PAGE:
PULLUSA

Fall 2017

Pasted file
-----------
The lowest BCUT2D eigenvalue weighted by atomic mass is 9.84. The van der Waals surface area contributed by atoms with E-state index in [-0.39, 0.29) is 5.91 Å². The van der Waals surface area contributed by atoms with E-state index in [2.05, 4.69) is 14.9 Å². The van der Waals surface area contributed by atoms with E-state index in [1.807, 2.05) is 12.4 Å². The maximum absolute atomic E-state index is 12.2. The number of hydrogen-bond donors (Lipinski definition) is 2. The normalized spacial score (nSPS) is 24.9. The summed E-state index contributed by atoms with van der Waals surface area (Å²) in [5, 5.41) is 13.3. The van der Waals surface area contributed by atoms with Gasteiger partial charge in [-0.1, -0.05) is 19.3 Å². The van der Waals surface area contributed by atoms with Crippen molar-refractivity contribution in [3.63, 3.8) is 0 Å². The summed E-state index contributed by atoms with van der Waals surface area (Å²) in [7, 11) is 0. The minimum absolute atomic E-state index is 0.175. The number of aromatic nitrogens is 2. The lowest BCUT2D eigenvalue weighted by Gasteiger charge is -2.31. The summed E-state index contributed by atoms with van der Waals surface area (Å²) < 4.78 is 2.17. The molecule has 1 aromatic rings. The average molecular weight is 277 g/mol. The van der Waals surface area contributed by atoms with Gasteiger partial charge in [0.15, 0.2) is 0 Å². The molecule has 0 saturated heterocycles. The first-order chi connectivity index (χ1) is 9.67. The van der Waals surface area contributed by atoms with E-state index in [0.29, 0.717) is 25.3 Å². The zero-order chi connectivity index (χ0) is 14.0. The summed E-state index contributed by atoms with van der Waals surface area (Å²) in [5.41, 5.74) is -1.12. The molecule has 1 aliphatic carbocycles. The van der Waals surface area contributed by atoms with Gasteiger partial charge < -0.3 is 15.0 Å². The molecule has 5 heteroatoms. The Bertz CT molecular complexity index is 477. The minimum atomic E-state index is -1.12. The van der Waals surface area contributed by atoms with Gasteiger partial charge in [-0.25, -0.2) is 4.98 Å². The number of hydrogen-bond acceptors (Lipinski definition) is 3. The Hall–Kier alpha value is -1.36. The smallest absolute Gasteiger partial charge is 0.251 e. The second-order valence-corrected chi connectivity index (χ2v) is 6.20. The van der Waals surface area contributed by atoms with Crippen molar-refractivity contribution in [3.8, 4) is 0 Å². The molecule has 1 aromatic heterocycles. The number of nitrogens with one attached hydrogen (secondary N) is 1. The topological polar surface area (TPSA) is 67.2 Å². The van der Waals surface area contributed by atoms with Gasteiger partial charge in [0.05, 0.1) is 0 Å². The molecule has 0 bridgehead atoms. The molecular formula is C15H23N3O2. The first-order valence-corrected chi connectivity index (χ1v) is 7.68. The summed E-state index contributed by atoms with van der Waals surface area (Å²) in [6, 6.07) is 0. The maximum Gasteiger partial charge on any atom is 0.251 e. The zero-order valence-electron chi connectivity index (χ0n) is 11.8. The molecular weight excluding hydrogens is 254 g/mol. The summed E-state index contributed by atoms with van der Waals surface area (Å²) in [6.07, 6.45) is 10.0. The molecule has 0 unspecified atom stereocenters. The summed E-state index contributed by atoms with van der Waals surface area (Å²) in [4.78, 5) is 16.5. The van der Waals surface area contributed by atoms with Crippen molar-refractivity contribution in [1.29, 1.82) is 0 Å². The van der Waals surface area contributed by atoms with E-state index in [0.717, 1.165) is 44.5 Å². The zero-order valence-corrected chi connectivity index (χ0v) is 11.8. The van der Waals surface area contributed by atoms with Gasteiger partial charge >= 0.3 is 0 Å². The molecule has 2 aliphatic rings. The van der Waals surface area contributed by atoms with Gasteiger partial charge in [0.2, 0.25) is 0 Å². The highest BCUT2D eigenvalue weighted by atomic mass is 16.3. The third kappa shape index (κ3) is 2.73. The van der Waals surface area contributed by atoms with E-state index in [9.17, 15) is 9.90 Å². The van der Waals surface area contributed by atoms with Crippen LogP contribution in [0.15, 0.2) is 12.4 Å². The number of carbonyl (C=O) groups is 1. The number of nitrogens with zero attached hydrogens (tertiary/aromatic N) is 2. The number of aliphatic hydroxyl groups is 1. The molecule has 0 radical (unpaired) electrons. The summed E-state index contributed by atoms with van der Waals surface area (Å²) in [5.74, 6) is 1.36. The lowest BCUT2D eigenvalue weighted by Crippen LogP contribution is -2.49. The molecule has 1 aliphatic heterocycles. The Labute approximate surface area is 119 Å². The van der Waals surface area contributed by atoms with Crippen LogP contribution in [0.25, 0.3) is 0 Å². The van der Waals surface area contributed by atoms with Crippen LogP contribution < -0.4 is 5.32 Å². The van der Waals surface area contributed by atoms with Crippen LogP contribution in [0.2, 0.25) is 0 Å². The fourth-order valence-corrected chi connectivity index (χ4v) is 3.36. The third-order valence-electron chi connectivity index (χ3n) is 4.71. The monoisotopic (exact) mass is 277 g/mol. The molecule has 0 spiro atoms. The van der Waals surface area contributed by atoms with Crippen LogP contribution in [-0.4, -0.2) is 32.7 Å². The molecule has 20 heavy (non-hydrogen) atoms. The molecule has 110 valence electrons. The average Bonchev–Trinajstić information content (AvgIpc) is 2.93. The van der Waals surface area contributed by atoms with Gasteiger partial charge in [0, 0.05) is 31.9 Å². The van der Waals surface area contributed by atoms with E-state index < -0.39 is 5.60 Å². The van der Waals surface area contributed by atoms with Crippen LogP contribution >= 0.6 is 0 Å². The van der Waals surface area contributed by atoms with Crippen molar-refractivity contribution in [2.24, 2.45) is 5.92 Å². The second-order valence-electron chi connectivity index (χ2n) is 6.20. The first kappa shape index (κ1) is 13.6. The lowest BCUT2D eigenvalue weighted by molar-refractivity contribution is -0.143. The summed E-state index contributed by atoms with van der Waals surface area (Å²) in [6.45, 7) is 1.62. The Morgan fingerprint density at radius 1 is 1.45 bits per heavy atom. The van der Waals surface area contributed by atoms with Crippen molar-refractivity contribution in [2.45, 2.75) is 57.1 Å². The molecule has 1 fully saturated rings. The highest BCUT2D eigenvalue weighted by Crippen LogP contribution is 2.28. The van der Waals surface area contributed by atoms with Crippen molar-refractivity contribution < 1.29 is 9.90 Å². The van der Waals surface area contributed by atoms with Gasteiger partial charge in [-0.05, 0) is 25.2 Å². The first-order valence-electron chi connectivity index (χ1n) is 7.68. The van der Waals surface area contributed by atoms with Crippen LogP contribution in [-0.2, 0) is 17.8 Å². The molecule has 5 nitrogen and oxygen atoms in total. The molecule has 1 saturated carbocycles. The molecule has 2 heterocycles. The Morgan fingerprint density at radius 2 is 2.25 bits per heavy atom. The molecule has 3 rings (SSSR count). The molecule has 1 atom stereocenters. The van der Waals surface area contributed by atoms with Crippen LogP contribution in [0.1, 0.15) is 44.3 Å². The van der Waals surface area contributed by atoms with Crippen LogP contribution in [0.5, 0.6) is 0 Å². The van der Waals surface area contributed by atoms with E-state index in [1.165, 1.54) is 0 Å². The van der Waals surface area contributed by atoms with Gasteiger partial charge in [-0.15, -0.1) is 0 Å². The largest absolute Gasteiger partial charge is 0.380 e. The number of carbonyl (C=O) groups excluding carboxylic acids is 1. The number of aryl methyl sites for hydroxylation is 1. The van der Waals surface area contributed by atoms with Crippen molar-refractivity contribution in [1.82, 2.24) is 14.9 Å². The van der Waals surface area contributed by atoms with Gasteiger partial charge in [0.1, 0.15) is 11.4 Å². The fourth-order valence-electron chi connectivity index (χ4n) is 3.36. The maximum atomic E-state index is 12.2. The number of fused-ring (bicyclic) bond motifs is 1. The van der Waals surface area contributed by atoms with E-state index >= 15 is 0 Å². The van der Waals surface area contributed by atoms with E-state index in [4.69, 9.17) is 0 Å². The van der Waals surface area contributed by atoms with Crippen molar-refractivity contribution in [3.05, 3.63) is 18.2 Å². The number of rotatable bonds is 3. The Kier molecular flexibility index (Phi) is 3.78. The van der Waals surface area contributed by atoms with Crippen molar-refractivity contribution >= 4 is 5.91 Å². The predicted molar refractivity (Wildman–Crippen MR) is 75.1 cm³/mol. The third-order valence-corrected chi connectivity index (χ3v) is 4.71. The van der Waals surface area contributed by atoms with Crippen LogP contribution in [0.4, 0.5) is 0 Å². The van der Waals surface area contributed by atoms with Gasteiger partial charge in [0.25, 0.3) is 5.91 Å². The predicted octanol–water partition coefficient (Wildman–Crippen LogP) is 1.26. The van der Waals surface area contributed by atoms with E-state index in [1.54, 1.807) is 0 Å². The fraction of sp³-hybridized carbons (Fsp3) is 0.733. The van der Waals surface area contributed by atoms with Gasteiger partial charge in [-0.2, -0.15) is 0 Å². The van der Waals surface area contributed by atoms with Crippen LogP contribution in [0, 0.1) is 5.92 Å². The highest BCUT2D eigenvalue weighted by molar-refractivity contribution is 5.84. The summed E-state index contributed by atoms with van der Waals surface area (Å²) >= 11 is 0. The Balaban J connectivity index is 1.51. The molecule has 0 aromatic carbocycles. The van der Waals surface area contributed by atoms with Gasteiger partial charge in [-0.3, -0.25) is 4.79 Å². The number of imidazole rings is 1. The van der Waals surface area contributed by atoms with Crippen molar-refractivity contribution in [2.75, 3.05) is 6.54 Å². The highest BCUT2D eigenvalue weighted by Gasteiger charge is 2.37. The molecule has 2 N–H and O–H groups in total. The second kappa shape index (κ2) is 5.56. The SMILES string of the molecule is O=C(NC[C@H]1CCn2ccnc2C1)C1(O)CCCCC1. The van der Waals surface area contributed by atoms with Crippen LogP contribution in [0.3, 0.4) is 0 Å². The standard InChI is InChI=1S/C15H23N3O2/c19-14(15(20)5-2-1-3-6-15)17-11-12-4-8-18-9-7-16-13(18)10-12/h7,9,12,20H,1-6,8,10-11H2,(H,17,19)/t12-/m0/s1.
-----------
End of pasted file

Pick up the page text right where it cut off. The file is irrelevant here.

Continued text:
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30 PULLUSA MAGAZINE FALL 2017 THE FIELD C OAC H K ELV IE'S C ORNER THE SOUND OF SILENCE HOW TO FIND THE RIGHT HEARING PROTECTION by JASON KELVIE illustrations by TOM RICHMOND earing protection comes in hundreds of styles these days, so choosing the right one for you can be quite a challenge. The industry has everything from standard foam plugs, to earmuffs, to higher-end custom-fit electronic devices. Some are so small you can barely see them in your ear while others are so big and bulky you can barely get your cheek on the stock. Regardless of what style of hearing protection you use it's key to understand the different types and how they can best work for you. UNDERSTANDING DECIBEL RATING When deciding which type of hear- ing protection is best for you, it's important to understand how hear- ing protection works. The volume of sound is measured using decibels (db), and the average shotgun blast comes in at about 150db. That's pret- ty loud. So to protect against hearing damage, you need to find hearing protection that will reduce that deci- bel level significantly. Hearing protection products are sold with a "NRR" number on the p a c k a g e . N R R s t a n d s f o r " n o i s e reduction rating." It means that once you put the hearing protection on, it will reduce the decibel level of noises in your environment by that number. The higher the rating, the more pro- tection the product will offer. For example, a standard 12-gauge shotgun produces roughly 150db when fired. Applying hearing protec- tion with a rating of -32 can reduce the decibels significantly making each shot as safe as possible. TYPES AND STYLES For years, disposable earplugs and earmuffs have been the most com- mon forms of hearing protection. Disposable earplugs don't often fit the best, and because of the mate- rials they 're made of, they lack the ability to provide the best NRR rat- ing. Custom-molded earplugs, on the other hand, are reusable and are form-fitted to your ear specifically. The better fit, and the denser mate- rials they're made of provide a much better NRR. Earmuffs are also a good option, as they are designed to com- pletely cover the ear creating a seal and minimizing excessive sound. The decision between earplugs and earmuffs is a personal prefer- ence. Some athletes may have sensi- tive ear canals or struggle to properly insert earplugs. Also, an athlete can increase their NRR by using both earplugs and earmuffs at the same time if they so desire. Either way, the key to selecting the right hearing protection for you is to make sure whatever you use is comfortable and in proper working order. RECOMMENDATIONS As a coach I recommend to all my athletes that they try both styles of hearing protection before deciding which fits them best. However, I've found that most of my athletes tend to go with custom-molded earplugs, as they won't interfere with mount- ing and shooting their shotgun. ✪ I F YO U P R EF ER E A R P LU G S TO E A R M U F F S , G O W I T H C U S TO M - M O L D ED R EU S A B L E E A R- P LU G S F O R A B E T T ER F I T A N D B E T T ER P R OT EC T I O N . TIPS H JA S O N K E LV I E / U S A H S C T L C OAC H ED U C AT I O N A N D S U P P O R T M A N AG ER

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